Marie Kim

senior fellow
EURIAS cohort 2016/2017
discipline History and Law
Professor of Legal History, St. Cloud State University

Research project

Judicial Process and Constitutional Transitions in South Korea


This book project sets forth a comparative study of the role of the courts in political transitions, focusing on the judicial process and jurisprudence in constitutional authoritarianism. Of late, scholars have noted the emergence of a kind of transnational constitutionalism, in which the courts claim the right of judicial review of constitutional amendments in order to protect the constitution’s substantive core of basic norms. The positivist dilemma of unjust laws and the subsequent rise of attention to human rights have led to a growing tendency to resort to the notions of natural law. It originated from postwar German jurisprudence that recognized the idea of superior constitutional norms, distinguished from other constitutional norms. The trend quickly spread to other countries, even to those that did not share Germany’s tortured past under the Nazis. The resulting shift toward judicial activism has prompted questions about the nature of constitutionalism, giving rise to the problem of an "unconstitutional constitution". Can the courts, institutions created by the constitution, declare void constitutional amendments on the grounds that they violate the superior norms of the constitution or fundamental rights?


The developments in South Korea present a reference point of particular poignancy. Having recently undergone a transition from authoritarianism to democracy, South Korea, the only country still mired in the Cold War conflict, presents a critical arena in which one can reflect on important theoretical issues in a concrete historical setting. President Park Chung Hee ruled with broad emergency powers from 1972 until his assassination in 1979. The constitutional state of emergency caused serious predicaments for judges faced with the task of balancing individual rights and national security. Following democratization in 1987, the courts have come under much backlash. The tides of transitional justice have in turn led the judiciary to shift to judicial activism, largely in line with the global trend to resort to natural law and claim the power to review constitutional amendments. The South Korean experience captures the dilemma of judges caught between the duties of implementing law and pursuing justice, the resolution of which, if ever possible, would require a reasoned reflection of law, the constitution, and judicial role.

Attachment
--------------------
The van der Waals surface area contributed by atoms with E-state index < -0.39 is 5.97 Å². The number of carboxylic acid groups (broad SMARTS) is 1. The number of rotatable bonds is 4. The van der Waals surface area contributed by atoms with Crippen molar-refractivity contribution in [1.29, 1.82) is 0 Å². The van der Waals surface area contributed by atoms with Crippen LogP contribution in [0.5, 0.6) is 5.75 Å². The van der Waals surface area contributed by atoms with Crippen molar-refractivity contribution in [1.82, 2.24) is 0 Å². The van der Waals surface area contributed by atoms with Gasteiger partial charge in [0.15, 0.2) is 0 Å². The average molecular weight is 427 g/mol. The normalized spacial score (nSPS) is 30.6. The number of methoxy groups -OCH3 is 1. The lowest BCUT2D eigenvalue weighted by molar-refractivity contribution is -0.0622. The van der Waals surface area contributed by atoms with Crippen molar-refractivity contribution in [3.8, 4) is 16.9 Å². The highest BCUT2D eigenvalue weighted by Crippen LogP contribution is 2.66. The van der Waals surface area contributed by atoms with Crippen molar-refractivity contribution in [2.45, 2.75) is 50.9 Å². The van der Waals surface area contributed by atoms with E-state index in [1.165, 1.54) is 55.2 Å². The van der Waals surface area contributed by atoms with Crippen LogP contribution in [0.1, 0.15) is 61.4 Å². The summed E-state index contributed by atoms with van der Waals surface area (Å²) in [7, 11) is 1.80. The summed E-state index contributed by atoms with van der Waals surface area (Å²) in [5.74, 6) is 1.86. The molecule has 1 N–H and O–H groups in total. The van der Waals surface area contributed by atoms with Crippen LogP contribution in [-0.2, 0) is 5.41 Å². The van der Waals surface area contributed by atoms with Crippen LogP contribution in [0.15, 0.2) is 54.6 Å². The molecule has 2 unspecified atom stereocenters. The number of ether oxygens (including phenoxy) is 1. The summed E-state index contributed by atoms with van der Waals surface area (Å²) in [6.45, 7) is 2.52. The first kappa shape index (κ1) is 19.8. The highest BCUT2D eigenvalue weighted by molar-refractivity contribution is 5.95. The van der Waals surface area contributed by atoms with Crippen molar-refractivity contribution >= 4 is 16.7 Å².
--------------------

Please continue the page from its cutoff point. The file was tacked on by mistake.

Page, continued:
Marie Seong-Hak Kim is Professor of Legal History at St. Cloud State University and Attorney at Law. She holds a Ph.D in History from the University of Minnesota and a Juris Doctor from the University of Minnesota Law School. Her research interests lie in comparative legal history with emphasis on Europe and East Asia. 


Selected publications


The Spirit of Korean Law: Korean Legal History in Context, (ed.), Brill Nijhoff, Leiden, 2016.


Law and Custom in Korea: Comparative Legal History, Cambridge University Press, Cambridge, 2012.


'Travails of Judges: Judicial Process under Authoritarian Rule in South Korea', The American Journal of Comparative Law, vol. 63, no. 3, 2015, pp. 601-654.


'Confucianism that Confounds: Constitutional Jurisprudence on Filial Piety in Korea', in S. Kim (ed.), Confucianism, Law and Democracy in Contemporary Korea, Rowman and Littlefield, Lanham, 2015, pp. 57-80.

'In the Name of Custom, Culture, and the Constitution: Korean Customary Law in Flux', Texas International Law Journal, vol. 48, no. 3, 2013, pp. 357-391.



senior fellow
EURIAS promotion 2016/2017
Freiburg Institute for Advanced Studies (FRIAS)
discipline Sociology and Social Policy
senior fellow
EURIAS promotion 2017/2018
Freiburg Institute for Advanced Studies (FRIAS)
discipline History
senior fellow
EURIAS promotion 2018/2019
Freiburg Institute for Advanced Studies (FRIAS)
discipline Literature
senior fellow
EURIAS promotion 2014/2015
Freiburg Institute for Advanced Studies (FRIAS)
discipline Literature